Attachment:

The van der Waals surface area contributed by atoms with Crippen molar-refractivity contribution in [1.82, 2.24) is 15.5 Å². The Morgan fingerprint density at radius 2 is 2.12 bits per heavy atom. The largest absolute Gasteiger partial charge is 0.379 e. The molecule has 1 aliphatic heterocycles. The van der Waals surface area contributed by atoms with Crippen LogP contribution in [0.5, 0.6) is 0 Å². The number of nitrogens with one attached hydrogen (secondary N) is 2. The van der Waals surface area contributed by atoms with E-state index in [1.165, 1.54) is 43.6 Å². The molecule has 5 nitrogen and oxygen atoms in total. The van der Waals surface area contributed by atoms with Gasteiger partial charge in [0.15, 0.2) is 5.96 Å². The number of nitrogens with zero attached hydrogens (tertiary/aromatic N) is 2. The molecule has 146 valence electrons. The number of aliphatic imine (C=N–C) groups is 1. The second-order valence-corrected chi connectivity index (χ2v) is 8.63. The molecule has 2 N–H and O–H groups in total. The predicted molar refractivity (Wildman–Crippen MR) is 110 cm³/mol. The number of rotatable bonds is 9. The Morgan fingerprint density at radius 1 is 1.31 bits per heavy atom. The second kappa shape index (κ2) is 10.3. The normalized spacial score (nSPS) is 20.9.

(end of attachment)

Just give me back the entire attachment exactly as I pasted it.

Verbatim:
The van der Waals surface area contributed by atoms with Crippen molar-refractivity contribution in [1.82, 2.24) is 15.5 Å². The Morgan fingerprint density at radius 2 is 2.12 bits per heavy atom. The largest absolute Gasteiger partial charge is 0.379 e. The molecule has 1 aliphatic heterocycles. The van der Waals surface area contributed by atoms with Crippen LogP contribution in [0.5, 0.6) is 0 Å². The number of nitrogens with one attached hydrogen (secondary N) is 2. The van der Waals surface area contributed by atoms with E-state index in [1.165, 1.54) is 43.6 Å². The molecule has 5 nitrogen and oxygen atoms in total. The van der Waals surface area contributed by atoms with Gasteiger partial charge in [0.15, 0.2) is 5.96 Å². The number of nitrogens with zero attached hydrogens (tertiary/aromatic N) is 2. The molecule has 146 valence electrons. The number of aliphatic imine (C=N–C) groups is 1. The second-order valence-corrected chi connectivity index (χ2v) is 8.63. The molecule has 2 N–H and O–H groups in total. The predicted molar refractivity (Wildman–Crippen MR) is 110 cm³/mol. The number of rotatable bonds is 9. The Morgan fingerprint density at radius 1 is 1.31 bits per heavy atom. The second kappa shape index (κ2) is 10.3. The normalized spacial score (nSPS) is 20.9.